Anyone entering a U.S. Starbucks from July 15 will have to wear a face mask, the company announced Thursday.

Read More Show Less
Supporters cheer before Trump arrives for a rally at the BOK Center on June 20, 2020 in Tulsa, OK. Jabin Botsford / The Washington Post via Getty Images

On Monday and Tuesday of the week that President Donald Trump held his first rally since March in Tulsa, Oklahoma, the county reported 76 and 96 new coronavirus cases respectively, according to POLITICO. This week, the county broke its new case record Monday with 261 cases and reported a further 206 cases on Tuesday. Now, Tulsa's top public health official thinks the rally and counterprotest "likely contributed" to the surge.

Read More Show Less
In the tropics, farmers often slash and burn forests to clear fertile land for crops, but a new method avoids that technique. Inga Foundation video

Rainforests are an important defense against climate change because they absorb carbon. But many are being destroyed on a massive scale.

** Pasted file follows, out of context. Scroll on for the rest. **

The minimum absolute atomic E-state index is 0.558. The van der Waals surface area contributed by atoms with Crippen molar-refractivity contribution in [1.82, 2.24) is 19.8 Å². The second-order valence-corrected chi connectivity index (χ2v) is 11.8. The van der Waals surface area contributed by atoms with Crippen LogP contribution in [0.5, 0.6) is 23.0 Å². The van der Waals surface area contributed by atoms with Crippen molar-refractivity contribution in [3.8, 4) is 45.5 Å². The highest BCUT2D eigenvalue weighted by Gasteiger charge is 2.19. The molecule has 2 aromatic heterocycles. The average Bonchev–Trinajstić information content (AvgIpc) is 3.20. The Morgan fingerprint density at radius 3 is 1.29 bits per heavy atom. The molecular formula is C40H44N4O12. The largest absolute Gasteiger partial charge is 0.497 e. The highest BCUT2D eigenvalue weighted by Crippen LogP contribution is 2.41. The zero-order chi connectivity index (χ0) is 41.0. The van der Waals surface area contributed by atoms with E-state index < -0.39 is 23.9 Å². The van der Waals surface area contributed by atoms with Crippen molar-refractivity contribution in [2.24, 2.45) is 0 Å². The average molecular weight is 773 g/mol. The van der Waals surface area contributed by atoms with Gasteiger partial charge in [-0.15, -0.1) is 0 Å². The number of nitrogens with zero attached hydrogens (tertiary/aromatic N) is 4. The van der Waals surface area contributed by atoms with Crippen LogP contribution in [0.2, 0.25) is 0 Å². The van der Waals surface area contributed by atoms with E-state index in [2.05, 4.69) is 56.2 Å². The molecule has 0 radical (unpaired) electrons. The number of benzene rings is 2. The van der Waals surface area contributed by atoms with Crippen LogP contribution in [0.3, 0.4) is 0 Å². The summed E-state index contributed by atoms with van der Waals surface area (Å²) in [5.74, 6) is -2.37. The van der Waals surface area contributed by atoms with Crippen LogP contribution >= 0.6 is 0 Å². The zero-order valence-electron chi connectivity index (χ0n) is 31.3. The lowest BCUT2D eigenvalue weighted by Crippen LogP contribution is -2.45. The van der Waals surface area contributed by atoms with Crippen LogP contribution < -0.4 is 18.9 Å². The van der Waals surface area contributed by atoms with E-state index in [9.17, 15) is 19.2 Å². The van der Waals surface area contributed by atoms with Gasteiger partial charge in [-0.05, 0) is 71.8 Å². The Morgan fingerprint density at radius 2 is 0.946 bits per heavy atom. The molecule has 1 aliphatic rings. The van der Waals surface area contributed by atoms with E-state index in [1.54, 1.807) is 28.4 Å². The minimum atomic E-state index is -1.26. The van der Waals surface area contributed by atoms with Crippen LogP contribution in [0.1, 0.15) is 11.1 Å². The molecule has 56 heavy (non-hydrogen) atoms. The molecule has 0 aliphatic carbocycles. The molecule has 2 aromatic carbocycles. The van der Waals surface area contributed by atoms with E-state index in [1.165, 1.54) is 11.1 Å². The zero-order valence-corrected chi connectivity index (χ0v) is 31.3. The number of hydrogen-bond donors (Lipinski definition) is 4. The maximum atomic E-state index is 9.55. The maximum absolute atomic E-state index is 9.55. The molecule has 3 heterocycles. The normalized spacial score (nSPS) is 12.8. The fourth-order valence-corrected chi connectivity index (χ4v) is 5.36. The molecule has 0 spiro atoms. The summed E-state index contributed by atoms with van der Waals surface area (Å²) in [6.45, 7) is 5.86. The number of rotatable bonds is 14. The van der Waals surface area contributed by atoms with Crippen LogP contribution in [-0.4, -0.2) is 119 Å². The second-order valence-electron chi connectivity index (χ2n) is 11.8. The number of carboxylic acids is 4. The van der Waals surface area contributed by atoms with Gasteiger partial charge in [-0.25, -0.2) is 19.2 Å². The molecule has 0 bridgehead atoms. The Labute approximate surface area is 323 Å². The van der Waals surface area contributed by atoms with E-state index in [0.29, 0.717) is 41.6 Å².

Read More Show Less
A truck spreads lime on a meadow to increase the soil's fertility in Yorkshire Dales, UK. Farm Images / Universal Images Group via Getty Images

As we look for advanced technology to replace our dependence on fossil fuels and to rid the oceans of plastic, one solution to the climate crisis might simply be found in rocks. New research found that dispersing rock dust over farmland could suck billions of tons of carbon dioxide from the air every year, according to the first detailed large scale analysis of the technique, as The Guardian reported.

Read More Show Less

Trending

Global heating imposes a harsh cost at the most critical time of all: the moment of spawning. Pxfuel

By Tim Radford

German scientists now know why so many fish are so vulnerable to ever-warming oceans. Global heating imposes a harsh cost at the most critical time of all: the moment of spawning.

Read More Show Less